One of the discussion questions listed on the last pages of Crescent offers as a topic the following: "Virginia Woolf once said that literature would change once two women in a novel could actually be together in a room, without any men, talking to each other" (n.p.). Aunt Aya's stay in the G.S. offers exactly such a moment to the young Diana. But something else happens in this chapter. In Arabic literature as in Western literature, the development of a "realistic sensibility" (Hafez 259) engages new forms and subjects for literature. "The advent of realistic representation is widely acknowledged as a moment of catalytic change that marks the transition, from the acceptance of the world as given, to the process of its questioning and rationalization" (259). What Deleuze and Guattari describe as decoding, "the secularization of the older sacred codes" (259), Northrop Frye describes as displacement, "the adjusting of formulaic structures to a roughly credible context" (36). Both formulations, decoding and displacement, account for profound changes in Western and Eastern literary imaginations producing, if you will, literature less imaginary and more closely tied to prosaic realities of daily life. The sacred and the romantic tend toward the anti-representational while decoding and displacement describe the tendency that moves toward the representational. Culinary codes in literature follow similar trajectories:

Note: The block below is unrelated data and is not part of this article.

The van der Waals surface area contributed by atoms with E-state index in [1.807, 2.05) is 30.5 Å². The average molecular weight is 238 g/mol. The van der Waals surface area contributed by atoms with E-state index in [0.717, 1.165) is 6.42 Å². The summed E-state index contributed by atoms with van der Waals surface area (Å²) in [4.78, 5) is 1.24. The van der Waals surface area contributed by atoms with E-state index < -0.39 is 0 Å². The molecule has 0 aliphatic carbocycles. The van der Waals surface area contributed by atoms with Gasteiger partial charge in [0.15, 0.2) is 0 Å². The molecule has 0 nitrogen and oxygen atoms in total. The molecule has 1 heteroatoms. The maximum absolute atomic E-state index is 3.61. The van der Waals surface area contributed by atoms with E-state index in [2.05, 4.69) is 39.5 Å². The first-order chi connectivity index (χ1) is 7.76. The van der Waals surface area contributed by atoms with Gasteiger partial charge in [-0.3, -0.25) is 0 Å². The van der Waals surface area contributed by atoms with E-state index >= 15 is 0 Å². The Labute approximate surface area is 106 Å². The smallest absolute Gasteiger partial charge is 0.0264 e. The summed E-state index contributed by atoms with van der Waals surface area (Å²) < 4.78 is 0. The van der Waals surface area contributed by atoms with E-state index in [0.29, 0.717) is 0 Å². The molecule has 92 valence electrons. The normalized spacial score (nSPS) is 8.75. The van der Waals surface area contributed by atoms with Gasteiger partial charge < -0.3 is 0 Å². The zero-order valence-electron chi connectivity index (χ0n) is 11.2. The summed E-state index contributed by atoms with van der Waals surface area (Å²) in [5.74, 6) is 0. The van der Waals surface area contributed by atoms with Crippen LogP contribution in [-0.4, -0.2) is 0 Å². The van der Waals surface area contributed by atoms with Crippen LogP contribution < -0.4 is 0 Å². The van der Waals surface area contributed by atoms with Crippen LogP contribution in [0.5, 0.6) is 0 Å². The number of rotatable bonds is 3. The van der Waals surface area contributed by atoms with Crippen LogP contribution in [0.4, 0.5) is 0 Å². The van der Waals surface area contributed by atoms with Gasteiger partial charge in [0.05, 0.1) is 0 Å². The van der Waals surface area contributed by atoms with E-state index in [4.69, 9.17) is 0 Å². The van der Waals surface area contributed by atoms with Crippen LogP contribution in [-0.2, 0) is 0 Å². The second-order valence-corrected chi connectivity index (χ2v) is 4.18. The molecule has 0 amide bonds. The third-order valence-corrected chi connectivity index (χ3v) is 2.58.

The secularization of the older outlook is an essential prerequisite for the perception and subsequent presentation of certain aspects of social life as codes capable of illuminating reality and restructuring it, let alone the literary displacement of such codes and the modifications of their role for the benefit of artistic expression. (Hafez 259)